E-Rate for Education | Citizens Against Government Waste

E-Rate for Education

The WasteWatcher

Without a doubt, broadband provides the promise of improving every aspect of daily life in America.  Job seekers can find employers, shoppers can find great deals and information can be shared through Internet access. 

On June 14, 2013, the White House released a report on the state of broadband.  According to the report, in 2000 4.4 percent of American households had connection to broadband in their homes; by 2010 that number had reached 68 percent and average delivered speeds have doubled since 2009.  In 2012, the average mobile data connection speed was 2.6 Mbps, nearly twice that available in Western Europe, and more than five times the global average. 

Broadband brings technology innovation to the classroom, including digital textbooks, interactive learning games, digital instruction personalized for each student and online courses from colleges and universities.  In May 2013, the Georgia Institute for Technology announced plans to offer what is known as a “massive open online course (MOOC)” for a Masters degree in Computer Science in collaboration with Udacity Inc. and AT&T for a cost of $7,000, which is a significant savings from traditional college costs.

According to a report released during The Cable Show in June 2013 from Cable in the Classroom on “Trends in K12 Education,” 33 percent of schools currently use social media in teaching, 46 percent plan to exclusively use online assessment tests within the next five years, 50 percent of schools have adopted a formal plan to transition to digital textbooks by 2018, and 20 states have already shifted their funding from print to digital textbooks.  Yet, 80 percent of the schools surveyed for the report also indicated that their existing broadband connections are insufficient to meet their current needs.

On June 6, 2013, President Obama announced new federal efforts to bring a minimum of 100 Mbps broadband with a goal of 1 Gbps to 99 percent of all schools by 2015.  The administration’s ConnectED program would be funded through the Federal Communication Commission’s (FCC) E-Rate fund.  According to a speech by Department of Education Secretary Arne Duncan at The Cable Show on June 12, the cost of the program would amount to the price of a postage stamp on consumers’ communications bills. 

The E-Rate program is part of the Universal Service Fund (USF) and offers funding and discounts to schools and libraries in five service categories: telecommunications, telecommunications services, Internet access, internal connections, and basic maintenance of internal connections. 

The USF is an unfunded mandate on the telecommunications industry, which passes the charges on to consumers in the form of the USF fee.  The amount of the fee is based on adjusted contribution rates that rise or fall based on the cost of the entire USF program.  The USF contribution rate currently hovers around 15-17 percent and helps to explain some of the exorbitant taxes and fees already found on consumers’ bills.  If the E-Rate program is expanded as proposed by the administration, then funds will either need to be redirected from other USF programs such as the high-cost fund or the Lifeline/Linkup fund, or additional revenue sources will need to be found.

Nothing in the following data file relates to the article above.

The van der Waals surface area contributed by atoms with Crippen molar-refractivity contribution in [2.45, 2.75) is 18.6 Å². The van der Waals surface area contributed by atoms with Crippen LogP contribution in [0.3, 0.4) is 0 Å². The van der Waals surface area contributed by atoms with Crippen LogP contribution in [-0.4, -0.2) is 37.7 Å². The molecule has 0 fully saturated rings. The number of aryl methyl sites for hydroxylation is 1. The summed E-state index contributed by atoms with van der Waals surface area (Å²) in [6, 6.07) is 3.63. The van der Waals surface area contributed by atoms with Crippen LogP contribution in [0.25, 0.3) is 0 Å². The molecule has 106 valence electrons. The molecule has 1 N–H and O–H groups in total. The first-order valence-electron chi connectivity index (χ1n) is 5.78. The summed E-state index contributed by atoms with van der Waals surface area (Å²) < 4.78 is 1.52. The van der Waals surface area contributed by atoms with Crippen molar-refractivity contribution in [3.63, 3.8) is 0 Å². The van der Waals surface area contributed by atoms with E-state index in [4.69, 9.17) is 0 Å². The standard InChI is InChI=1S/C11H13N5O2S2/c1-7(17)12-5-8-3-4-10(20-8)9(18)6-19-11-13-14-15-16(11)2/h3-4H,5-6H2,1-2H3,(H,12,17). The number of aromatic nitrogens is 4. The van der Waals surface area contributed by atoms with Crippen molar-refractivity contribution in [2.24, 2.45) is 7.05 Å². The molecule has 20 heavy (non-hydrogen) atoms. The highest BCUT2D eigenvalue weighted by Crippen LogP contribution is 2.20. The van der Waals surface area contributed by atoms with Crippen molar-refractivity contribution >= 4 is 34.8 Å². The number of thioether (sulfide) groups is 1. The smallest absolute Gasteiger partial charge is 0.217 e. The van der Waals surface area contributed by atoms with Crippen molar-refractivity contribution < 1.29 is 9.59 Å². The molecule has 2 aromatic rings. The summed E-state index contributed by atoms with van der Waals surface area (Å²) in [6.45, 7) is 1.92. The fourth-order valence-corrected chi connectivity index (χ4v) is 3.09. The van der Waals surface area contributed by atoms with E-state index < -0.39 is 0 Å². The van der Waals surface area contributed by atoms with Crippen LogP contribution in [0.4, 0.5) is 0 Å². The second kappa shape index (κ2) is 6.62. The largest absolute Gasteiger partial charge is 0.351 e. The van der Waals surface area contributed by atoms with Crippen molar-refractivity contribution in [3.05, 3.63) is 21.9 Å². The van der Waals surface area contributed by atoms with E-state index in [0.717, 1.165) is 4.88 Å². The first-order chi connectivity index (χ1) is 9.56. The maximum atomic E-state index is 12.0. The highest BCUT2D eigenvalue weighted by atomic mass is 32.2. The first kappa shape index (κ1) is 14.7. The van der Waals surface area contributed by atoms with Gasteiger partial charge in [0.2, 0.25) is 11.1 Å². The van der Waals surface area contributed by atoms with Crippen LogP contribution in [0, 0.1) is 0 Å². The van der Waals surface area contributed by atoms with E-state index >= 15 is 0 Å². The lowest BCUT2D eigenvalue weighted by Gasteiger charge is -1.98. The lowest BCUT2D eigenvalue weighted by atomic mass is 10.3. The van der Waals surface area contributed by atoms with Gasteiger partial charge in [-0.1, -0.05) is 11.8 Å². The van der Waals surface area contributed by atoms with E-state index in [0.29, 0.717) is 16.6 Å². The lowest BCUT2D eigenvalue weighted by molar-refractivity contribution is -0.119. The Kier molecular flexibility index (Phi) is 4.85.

Expanding the E-Rate program under USF to provide more broadband to schools across the country isn’t a new idea.  In 2009, the stimulus package provided broadband loans to communities for broadband build-out under the National Telecommunications and Information Administrations Broadband Technology Opportunities Grant Program (BTOP).  This has led to the build-out of fiber optic lines over the top of existing fiber lines, directly competing against those built by the private sector. 

For example, in Colorado, Eagle-Net, received a BTOP stimulus grant award of $100.6 million to bring high speed broadband services to all the schools, libraries and anchor institutions in underserved areas of Colorado.  This is one of the larger BTOP grants provided under the stimulus.  On February 7, 2013, KUSA-Channel 9 News in Denver, Colorado reported on issues within the administration of the grant under which the funding was used to build new fiber optic lines alongside those already in existence, directly competing with local telecommunication providers.  The report cited a school in Agate, Colorado which serves 11 students and now has three separate high speed broadband connections, including the one provided by taxpayer dollars.  Meanwhile, 80 percent of schools across the country still wait for adequate broadband service.

This example and other issues bring the current effectiveness of the E-Rate program and the overall USF program into question.  While efforts to improve digital learning across the country are laudable, many private sector companies are already stepping up to the plate to improve technology and digital literacy in schools across the country.  ConnectED seems likely to become another wasteful program that will fail to meet its stated goals at the taxpayers’ expense.

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